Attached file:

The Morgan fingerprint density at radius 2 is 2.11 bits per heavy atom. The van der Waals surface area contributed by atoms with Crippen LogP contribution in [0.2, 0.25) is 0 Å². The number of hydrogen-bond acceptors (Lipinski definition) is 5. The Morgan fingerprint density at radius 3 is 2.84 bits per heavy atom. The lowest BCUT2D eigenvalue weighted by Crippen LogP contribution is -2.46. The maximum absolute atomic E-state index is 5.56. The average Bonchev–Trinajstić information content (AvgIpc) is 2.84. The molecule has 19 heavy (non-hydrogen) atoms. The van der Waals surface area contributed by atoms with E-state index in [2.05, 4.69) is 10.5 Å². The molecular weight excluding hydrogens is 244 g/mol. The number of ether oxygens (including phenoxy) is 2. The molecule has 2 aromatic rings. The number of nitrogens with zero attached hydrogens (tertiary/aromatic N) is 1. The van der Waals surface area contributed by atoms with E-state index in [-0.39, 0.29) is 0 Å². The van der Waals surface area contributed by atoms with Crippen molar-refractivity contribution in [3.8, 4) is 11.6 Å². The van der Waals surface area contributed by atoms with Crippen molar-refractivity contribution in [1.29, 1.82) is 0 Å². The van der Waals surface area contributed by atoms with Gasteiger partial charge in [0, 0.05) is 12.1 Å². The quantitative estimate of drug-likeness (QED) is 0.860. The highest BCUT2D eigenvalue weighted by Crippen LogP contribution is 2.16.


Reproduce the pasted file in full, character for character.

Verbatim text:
The Morgan fingerprint density at radius 2 is 2.11 bits per heavy atom. The van der Waals surface area contributed by atoms with Crippen LogP contribution in [0.2, 0.25) is 0 Å². The number of hydrogen-bond acceptors (Lipinski definition) is 5. The Morgan fingerprint density at radius 3 is 2.84 bits per heavy atom. The lowest BCUT2D eigenvalue weighted by Crippen LogP contribution is -2.46. The maximum absolute atomic E-state index is 5.56. The average Bonchev–Trinajstić information content (AvgIpc) is 2.84. The molecule has 19 heavy (non-hydrogen) atoms. The van der Waals surface area contributed by atoms with E-state index in [2.05, 4.69) is 10.5 Å². The molecular weight excluding hydrogens is 244 g/mol. The number of ether oxygens (including phenoxy) is 2. The molecule has 2 aromatic rings. The number of nitrogens with zero attached hydrogens (tertiary/aromatic N) is 1. The van der Waals surface area contributed by atoms with E-state index in [-0.39, 0.29) is 0 Å². The van der Waals surface area contributed by atoms with Crippen molar-refractivity contribution in [3.8, 4) is 11.6 Å². The van der Waals surface area contributed by atoms with Crippen molar-refractivity contribution in [1.29, 1.82) is 0 Å². The van der Waals surface area contributed by atoms with Gasteiger partial charge in [0, 0.05) is 12.1 Å². The quantitative estimate of drug-likeness (QED) is 0.860. The highest BCUT2D eigenvalue weighted by Crippen LogP contribution is 2.16.